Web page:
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Evans v. Salt Lake County Jail Admin

United States District Court, D. Utah

April 29, 2019

ANTHONY EVANS, Plaintiff,
v.
SALT LAKE COUNTY JAIL ADMIN., Defendant.

          ORDER TO CURE DEFICIENT COMPLAINT & MEMORANDUM DECISION

          TED STEWART JUDGE UNITED STATES DISTRICT COURT

         Plaintiff, inmate Anthony Evans, filed this pro se civil rights suit, see 42 U.S.C.S. § 1983 (2019), in forma pauperis, see 28 Id. § 1915. The Court now screens the Complaint and orders Plaintiff to file an amended complaint to cure deficiencies before further pursuing claims.[1]

         COMPLAINT'S DEFICIENCIES

         Complaint:

(a) does not affirmatively link Defendant to civil-rights violations.
(b) appears to inappropriately allege civil-rights violations on a respondeat-superior theory.
(c) is not on the form required by the Court.
(d) does not identify Defendant by name.
(e) does not clarify whether Plaintiff is still held in Salt Lake County Jail as it must to state a valid claim under Religious Land Use and Institutionalized Persons Act (RLUIPA). Pfeil v. Lampert, 603 Fed.Appx. 665, 668 (10th Cir. 2015) (unpublished) (“'RLUIPA claims regarding prison conditions become moot if the inmate plaintiff is released from custody.'”).
(f) has claims appearing to be based on conditions of confinement; however, the complaint was apparently not submitted using the legal help Plaintiff is entitled to by his institution under the Constitution. See Lewis v. Casey, 518 U.S. 343, 356 (1996) (requiring prisoners be given "'adequate law libraries or adequate assistance from persons trained in the law' . . . to ensure that inmates . . . have a reasonably adequate opportunity to file nonfrivolous legal claims challenging their convictions or conditions of confinement") (quoting Bounds v. Smith, 430 U.S. 817, 828 (1977) (emphasis added)).

         GUIDANCE FOR PLAINTIFF

         Rule 8 of the Federal Rules of Civil Procedure requires a complaint to contain "(1) a short and plain statement of the grounds for the court's jurisdiction . . .; (2) a short and plain statement of the claim showing that the pleader is entitled to relief; and (3) a demand for the relief sought." Rule 8's requirements mean to guarantee "that defendants enjoy fair notice of what the claims against them are and the grounds upon which they rest." TV Commc'ns Network, Inc. v ESPN, Inc., 767 F.Supp. 1062, 1069 (D. Colo. 1991).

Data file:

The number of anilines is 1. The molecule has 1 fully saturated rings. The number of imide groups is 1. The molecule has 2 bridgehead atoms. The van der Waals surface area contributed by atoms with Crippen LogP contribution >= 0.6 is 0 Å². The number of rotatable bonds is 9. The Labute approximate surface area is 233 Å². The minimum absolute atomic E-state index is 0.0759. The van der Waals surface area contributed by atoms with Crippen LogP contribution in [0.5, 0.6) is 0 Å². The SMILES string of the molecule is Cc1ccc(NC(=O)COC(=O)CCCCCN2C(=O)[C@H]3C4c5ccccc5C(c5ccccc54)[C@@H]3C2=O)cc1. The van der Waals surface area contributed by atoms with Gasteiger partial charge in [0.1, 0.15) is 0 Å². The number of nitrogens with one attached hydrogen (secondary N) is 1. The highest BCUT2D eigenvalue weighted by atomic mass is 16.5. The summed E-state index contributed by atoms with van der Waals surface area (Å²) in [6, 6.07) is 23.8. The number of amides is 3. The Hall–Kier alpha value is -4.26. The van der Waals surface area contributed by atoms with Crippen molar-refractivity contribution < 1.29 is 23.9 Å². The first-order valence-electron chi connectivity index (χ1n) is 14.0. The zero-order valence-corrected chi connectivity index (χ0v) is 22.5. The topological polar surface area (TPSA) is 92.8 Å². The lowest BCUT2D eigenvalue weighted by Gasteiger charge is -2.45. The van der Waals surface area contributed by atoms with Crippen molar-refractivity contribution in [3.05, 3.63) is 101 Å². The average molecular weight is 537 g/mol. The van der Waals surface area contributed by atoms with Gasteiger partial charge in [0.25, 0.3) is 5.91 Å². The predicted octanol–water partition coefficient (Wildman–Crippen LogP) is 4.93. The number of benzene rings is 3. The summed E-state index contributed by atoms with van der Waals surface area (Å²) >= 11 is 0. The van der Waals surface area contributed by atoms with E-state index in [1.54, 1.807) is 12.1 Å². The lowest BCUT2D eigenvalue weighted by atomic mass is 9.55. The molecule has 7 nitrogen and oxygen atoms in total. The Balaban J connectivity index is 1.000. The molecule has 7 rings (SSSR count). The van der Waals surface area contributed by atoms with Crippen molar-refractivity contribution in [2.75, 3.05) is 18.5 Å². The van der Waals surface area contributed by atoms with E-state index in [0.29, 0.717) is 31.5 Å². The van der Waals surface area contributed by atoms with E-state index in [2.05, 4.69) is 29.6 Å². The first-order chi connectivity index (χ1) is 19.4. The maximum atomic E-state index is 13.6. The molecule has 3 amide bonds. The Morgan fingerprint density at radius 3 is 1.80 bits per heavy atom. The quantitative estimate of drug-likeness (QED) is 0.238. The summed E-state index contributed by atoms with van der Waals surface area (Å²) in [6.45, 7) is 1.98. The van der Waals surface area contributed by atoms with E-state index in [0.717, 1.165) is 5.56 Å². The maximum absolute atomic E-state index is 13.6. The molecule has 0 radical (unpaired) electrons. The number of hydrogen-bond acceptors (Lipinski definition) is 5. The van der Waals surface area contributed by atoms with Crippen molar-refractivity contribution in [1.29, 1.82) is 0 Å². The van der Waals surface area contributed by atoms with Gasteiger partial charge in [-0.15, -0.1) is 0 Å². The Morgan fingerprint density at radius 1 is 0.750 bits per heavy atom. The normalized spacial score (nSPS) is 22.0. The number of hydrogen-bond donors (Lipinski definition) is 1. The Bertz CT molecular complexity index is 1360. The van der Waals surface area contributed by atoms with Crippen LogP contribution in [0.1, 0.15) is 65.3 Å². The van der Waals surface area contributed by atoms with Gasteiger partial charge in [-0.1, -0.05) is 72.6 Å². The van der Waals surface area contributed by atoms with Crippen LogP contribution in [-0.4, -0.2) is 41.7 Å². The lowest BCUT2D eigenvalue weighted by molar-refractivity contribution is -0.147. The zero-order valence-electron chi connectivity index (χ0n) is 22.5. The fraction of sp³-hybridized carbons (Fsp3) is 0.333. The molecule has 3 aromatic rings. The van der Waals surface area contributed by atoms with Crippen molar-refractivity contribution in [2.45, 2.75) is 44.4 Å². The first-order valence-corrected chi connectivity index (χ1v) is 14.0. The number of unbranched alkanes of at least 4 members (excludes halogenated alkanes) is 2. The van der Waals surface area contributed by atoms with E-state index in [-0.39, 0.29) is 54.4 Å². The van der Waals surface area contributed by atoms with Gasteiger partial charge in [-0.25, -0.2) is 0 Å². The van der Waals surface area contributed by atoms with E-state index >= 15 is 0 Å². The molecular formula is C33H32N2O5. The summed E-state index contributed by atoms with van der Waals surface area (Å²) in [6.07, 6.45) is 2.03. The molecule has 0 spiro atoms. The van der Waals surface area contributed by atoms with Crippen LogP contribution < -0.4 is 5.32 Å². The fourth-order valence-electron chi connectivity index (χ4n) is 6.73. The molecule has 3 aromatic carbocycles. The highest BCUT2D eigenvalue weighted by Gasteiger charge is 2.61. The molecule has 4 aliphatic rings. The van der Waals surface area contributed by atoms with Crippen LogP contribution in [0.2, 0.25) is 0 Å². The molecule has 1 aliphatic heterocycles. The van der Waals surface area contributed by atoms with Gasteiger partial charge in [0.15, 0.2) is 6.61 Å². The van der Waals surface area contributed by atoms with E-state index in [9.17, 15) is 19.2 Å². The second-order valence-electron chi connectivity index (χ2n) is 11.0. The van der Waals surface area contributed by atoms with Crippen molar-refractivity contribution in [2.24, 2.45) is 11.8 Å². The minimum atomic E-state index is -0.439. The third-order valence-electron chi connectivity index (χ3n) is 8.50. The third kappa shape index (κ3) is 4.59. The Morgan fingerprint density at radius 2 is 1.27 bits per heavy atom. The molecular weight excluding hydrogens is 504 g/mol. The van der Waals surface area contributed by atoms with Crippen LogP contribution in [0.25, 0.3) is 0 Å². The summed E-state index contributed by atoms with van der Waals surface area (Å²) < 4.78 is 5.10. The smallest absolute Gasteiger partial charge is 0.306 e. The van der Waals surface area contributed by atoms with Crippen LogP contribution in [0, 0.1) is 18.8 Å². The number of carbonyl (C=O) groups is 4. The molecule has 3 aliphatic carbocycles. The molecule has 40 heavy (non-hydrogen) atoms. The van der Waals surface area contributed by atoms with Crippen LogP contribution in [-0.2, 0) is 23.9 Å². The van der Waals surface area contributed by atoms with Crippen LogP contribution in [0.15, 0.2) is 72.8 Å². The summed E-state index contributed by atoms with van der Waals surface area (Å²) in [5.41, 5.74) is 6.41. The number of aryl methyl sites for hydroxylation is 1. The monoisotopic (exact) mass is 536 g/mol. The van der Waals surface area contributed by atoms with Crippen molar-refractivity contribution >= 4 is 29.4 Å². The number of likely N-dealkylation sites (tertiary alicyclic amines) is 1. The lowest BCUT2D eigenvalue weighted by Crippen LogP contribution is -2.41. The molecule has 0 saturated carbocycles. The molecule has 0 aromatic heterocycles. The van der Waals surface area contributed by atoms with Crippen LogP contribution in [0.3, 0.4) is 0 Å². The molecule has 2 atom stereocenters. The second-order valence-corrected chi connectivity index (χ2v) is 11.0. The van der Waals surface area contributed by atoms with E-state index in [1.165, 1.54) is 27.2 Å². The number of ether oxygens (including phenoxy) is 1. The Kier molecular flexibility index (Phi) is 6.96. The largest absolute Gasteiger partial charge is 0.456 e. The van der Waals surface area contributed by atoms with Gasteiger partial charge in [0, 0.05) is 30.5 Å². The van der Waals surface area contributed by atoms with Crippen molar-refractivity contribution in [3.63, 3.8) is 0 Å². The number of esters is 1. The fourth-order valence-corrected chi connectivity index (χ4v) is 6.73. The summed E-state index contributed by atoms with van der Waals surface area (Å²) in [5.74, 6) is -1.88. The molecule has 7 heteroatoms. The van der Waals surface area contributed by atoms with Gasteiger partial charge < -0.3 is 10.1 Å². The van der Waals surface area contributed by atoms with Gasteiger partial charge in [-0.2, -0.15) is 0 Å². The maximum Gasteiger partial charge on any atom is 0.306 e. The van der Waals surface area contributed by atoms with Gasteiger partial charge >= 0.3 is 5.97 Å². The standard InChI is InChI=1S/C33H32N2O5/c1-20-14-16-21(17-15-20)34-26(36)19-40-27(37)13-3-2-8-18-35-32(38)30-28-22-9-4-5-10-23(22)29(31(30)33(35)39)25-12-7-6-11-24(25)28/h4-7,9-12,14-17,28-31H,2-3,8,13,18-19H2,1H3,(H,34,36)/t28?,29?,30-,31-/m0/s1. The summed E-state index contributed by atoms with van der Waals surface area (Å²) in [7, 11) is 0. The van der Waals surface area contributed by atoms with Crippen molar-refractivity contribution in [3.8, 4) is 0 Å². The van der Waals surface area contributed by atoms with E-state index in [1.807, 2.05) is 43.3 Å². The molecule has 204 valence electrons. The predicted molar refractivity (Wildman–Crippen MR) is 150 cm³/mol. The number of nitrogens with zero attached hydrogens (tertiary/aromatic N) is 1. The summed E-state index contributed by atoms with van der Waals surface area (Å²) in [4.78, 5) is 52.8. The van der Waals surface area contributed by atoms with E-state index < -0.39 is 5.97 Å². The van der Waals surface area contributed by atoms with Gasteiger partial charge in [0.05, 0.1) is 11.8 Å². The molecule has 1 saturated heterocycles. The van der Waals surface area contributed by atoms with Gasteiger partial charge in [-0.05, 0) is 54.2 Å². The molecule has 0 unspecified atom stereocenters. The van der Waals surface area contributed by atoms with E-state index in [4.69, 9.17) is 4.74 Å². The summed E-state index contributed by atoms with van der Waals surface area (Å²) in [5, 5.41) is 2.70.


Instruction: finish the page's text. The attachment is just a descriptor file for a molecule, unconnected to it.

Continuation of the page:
Pro se litigants are not excused from complying with these minimal pleading demands. "This is so because a pro se plaintiff requires no special legal training to recount the facts surrounding his alleged injury, and he must provide such facts if the court is to determine whether he makes out a claim on which relief can be granted." Hall v. Bellmon, 935 F.2d 1106, 1110 (10th Cir. 1991). Moreover, it is improper for the Court "to assume the role of advocate for a pro se litigant." Id. Thus, the Court cannot "supply additional facts, [or] construct a legal theory for plaintiff that assumes facts that have not been pleaded." Dunn v. White, 880 F.2d 1188, 1197 (10th Cir. 1989).

         Plaintiff should consider the following points before refiling Plaintiff's complaint. First, the revised complaint must stand entirely on its own and shall not refer to, or incorporate by reference, any portion of the original complaint or any other document. See Murray v. ...


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